5. What should you pay attention to when filleting fish?

Marcin Socha spent several years working in a restaurant whose menu was based mainly on fresh fish and seafood so he has prepared lots of fillets in his life. Below you will find some tips on how to do it quickly and easily:

‘To make perfect fillets, we need, first of all, a sharp knife with a slightly flexible edge and a chopping board, preferable a wooden one. Start by cutting the fish near its tail, then cut near its head along the line of its gill opening and its head so that it will be easier to cut fillets. Next cut the skin along the spine from the the back side, pressing the knife against the bones, so that there is as little meat left on the skeleton as possible. Cut the meat carefully, but with confident movements.

Do you want to see how to do it? There are lots of videos on YouTube, for example here.

6. What to serve your guests?

There are lots of recipes with exotic fish in the Internet and in cookbooks. Below you will find a recipe for a delicious meal prepared by our chef, Marcin Socha. This turbot combined with spring asparagus and morels will be sure to satisfy the palates of your guests.

Turbot on saffron risotto with morels and asparagus (serves 4, preparation time: about 50 minutes)

What do you need?

– 4 turbot fillets

– 150 g Arborio rice

– 3 shallots

– 100 ml white wine

– pinch of saffron

– about 400 ml bouillon of bright vegetables

– 100 g butter

– 50 g Parmesan cheese

– 80 ml heavy cream (30%)

– 100 g morels

– 1 bundle of asparagus

– 50 ml olive oil

– salt, pepper, sugar

– to decorate: micro Pak Choi and micro red radish leaves

How to start?

Dice 2 shallots, sauté in olive oil and add the rice. Fry the rice until it becomes slightly transparent but without burning it. Pour in a little wine and wait until it evaporates a bit. Pour the warm bouillon over the rice to cover it completely, then add salt and a pinch of saffron. Do not pour the entire bouillon at once, but do it gradually (dividing it into about three parts). Mix the risotto with a wooden spoon. Cook the rice until it is al dente.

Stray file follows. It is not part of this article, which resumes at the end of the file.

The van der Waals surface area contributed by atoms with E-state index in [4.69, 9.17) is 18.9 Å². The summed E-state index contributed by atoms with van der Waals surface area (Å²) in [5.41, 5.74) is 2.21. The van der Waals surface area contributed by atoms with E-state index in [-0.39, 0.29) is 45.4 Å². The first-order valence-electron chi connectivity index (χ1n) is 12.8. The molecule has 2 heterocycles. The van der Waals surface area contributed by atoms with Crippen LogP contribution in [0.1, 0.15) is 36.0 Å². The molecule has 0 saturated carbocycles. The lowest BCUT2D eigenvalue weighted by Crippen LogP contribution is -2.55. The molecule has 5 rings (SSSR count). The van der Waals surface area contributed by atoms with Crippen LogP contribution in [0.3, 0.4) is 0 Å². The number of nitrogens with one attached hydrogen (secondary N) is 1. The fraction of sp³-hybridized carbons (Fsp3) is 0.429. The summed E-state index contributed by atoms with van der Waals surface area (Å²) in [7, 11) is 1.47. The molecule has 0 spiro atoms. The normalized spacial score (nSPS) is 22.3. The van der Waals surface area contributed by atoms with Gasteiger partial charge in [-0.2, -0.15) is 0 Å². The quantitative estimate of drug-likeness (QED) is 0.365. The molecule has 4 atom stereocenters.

When the rice is done, add the heavy cream – this will give your meal a creamy consistency. Add the Parmesan cheese and a spoonful of cold, salted butter. Leave it in a covered dish so that the rice will ‘rest’.

Rinse the morels in water to get rid of any sand. Slice the morels and dice the remaining shallot. Sauté the shallot in olive oil with a bit of butter and then add the morels. Add salt and pepper, then stew in a covered dish.

Rinse the green asparagus in running water. The edible part of the asparagus is the part from the tip down to the place where you break it. Boil in water with salt and sugar until it is slightly crunchy.

Sprinkle salt over the turbot fillet and fry it in butter with olive oil skin side down. Flip and take the pan off the heat. Leave the fillet until it is done in the middle.

Place the risotto on a plate, top with a turbot fillet, then add the asparagus and morels. Decorate with micro Pak Choi and micro red radish leaves.